Pakistan-China friendship everlasting

China’s National Day is celebrated across Pakistan like a national event

Friendly relations have transformed into an all-weather strategic cooperative partnership characterised by mutual trust, respect, goodwill.


 ISLAMABAD  -  Pakistan-China friendship is nearly as long as Pakistan’s own age as an independent nation and it is no surprise that China’s National Day is celebrated across Pakistan like a national event.

The iron-brothers, as they call themselves, have cultivated a ro­bust and enduring relationship. This diplomatic partnership, ini­tiated in May 1951, has evolved into a close friendship and col­laboration that spans various do­mains. Yesterday, Prime Minister Anwaarul Haq Kakar and Foreign Minister Jalil Abbas Jilani con­veyed warm felicitations to their Chinese counterparts, emphasiz­ing the enduring friendship be­tween the two nations. Pakistan Ambassador to China, Moinul Haque, also extended greetings, highlighting China’s remarkable achievements and its role as a pillar of peace, stability, develop­ment, and progress in the world.

They all acknowledged that Pakistan and China’s close and friendly relations have trans­formed into an “All-Weather Strategic Cooperative Partner­ship” characterized by mutual trust, respect, and goodwill. They maintained that the economic dimension of this partnership has been particularly significant. Several events were held across Pakistan at the official and un­official levels in the last few days to mark China’s National Day. Both nations, upholding prin­ciples of sover­eignty, have forged a strong bond while asserting their roles on regional and global stages.

Pakistan, facing two significant wars in the 1960s and 1970s, re­ceived vital support from China, solidifying their bilateral ties. China’s consistent backing of Pakistan on the Kashmir issue and its investments in infrastruc­ture projects underscore the depth of their partnership. In the early 2000s, Beijing and Islam­abad expanded their cooperation by embarking on projects such as the development of Pakistan’s Gwadar Port and the signing of a free trade agreement in 2006. The launch of the China-Pakistan Economic Corridor (CPEC) in 2015, under the Belt and Road Initiative (BRI), further strength­ened their economic links, lead­ing to a notable increase in bilateral trade. Despite specula­tions by rivals, the China-Pak­istan partner­ship remains resilient, with no evidence of rifts undermin­ing their enduring collaboration. This partnership is anchored in historical foundations and contemporary developments grounded in mutual trust and shared strategic interests.

China’s recent decision to ex­tend a $ 2 billion loan to help Pakistan cope with its ongoing economic crisis underscores China’s commitment to its all-weather partnership with Paki­stan. Chinese investments in in­frastructure and energy projects in Pakistan had a positive im­pact, addressing chronic energy shortages and enhancing con­nectivity within the country and with neighboring states. Several infrastructure projects, includ­ing motorways, railways, and ports, have been initiated, with some already completed and others under construction.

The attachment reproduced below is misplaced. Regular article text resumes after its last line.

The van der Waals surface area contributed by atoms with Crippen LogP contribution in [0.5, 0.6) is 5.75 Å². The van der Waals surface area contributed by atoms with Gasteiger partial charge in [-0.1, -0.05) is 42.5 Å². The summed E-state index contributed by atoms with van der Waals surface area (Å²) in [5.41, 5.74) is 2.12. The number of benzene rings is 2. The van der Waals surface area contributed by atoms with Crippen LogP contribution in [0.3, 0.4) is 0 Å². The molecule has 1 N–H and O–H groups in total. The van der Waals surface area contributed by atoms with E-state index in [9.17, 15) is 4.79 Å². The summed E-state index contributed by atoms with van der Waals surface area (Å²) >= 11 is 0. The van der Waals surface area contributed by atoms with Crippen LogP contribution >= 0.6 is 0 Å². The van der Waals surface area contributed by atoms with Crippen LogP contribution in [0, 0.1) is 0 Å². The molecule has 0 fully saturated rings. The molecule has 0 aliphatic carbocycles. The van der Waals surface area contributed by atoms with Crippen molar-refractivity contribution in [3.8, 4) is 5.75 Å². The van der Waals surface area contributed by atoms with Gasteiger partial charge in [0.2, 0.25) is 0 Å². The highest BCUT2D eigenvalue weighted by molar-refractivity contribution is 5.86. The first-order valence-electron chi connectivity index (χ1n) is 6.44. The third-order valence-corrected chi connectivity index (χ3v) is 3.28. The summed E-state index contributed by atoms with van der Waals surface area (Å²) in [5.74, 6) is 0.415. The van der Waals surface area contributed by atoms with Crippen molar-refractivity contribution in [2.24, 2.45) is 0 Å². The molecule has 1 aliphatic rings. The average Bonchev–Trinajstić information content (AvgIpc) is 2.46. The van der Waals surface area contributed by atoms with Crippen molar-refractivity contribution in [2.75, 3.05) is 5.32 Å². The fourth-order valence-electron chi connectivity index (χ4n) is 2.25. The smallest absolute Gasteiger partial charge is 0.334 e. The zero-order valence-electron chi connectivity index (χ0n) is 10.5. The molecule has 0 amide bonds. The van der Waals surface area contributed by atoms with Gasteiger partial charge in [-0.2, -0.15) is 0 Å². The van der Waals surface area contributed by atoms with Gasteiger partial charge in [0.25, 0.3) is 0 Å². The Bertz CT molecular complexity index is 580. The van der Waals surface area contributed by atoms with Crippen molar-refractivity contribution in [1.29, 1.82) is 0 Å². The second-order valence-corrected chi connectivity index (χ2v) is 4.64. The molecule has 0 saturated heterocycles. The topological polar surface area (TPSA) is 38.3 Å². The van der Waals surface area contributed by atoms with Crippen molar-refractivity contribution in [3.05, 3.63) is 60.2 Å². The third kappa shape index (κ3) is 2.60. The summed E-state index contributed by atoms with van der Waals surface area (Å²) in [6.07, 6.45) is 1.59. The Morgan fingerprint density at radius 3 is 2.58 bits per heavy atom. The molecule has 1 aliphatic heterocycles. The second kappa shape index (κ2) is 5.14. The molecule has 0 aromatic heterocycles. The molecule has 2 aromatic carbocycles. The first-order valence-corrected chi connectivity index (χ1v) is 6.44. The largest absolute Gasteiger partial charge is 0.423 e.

CPEC has also contributed over 12,000 megawatts of elec­tricity to alleviate Pakistan’s energy crisis. While there has been criticism regarding the slow development of industrial and Special Economic Zones (SEZs) with Chinese assistance, progress is being made. Land has been allocated for SEZs in various regions, particularly in Punjab and Sindh, which are expected to drive initiatives in this area. Economic collabora­tion, however, remains a rela­tively underexplored aspect of the partnership, requiring time and joint efforts to flourish.

The most critical facet of bi­lateral cooperation is security, and there has been extensive collaboration between Pakistan and China in recent years. Both countries have aligned closely on military cooperation and key strategic issues in regional secu­rity and counterterrorism. They maintain a strategic partnership focused on ensuring a stable and secure regional environment.

This strong partnership is exemplified by the remarks of Pakistan’s former army chief, General Qamar Javed Bajwa (retd), who described China’s People’s Liberation Army (PLA) and Pakistan Army as “brothers in arms” dedicated to safeguard­ing their collective interests dur­ing a ceremony marking the 95th anniversary of the PLA. China plays a crucial role in maintain­ing a balance of power in South Asia, with Pakistan being the largest recipient of Chinese arms, accounting for nearly 40 percent of Chinese arms exports. Military interactions between China and Pakistan have surpassed China-Russia engagements between 2017 and 2021, encompassing joint exercises, defense coopera­tion, and the exchange of mili­tary technologies and expertise.

China’s unwavering support for Pakistan on critical matters like Afghanistan and the Kash­mir dispute highlights their alignment in shared interests. China’s swift call for a UN Se­curity Council meeting in 2019, following border escalations and air skirmishes between Pakistan and India, demonstrat­ed its steadfast support for Pak­istan within the United Nations. As the two friendly nations celebrated China’s National Day, the leadership of both the countries have pledged to stand together as everlasting friends and jointly work for peace and prosperity of the region.

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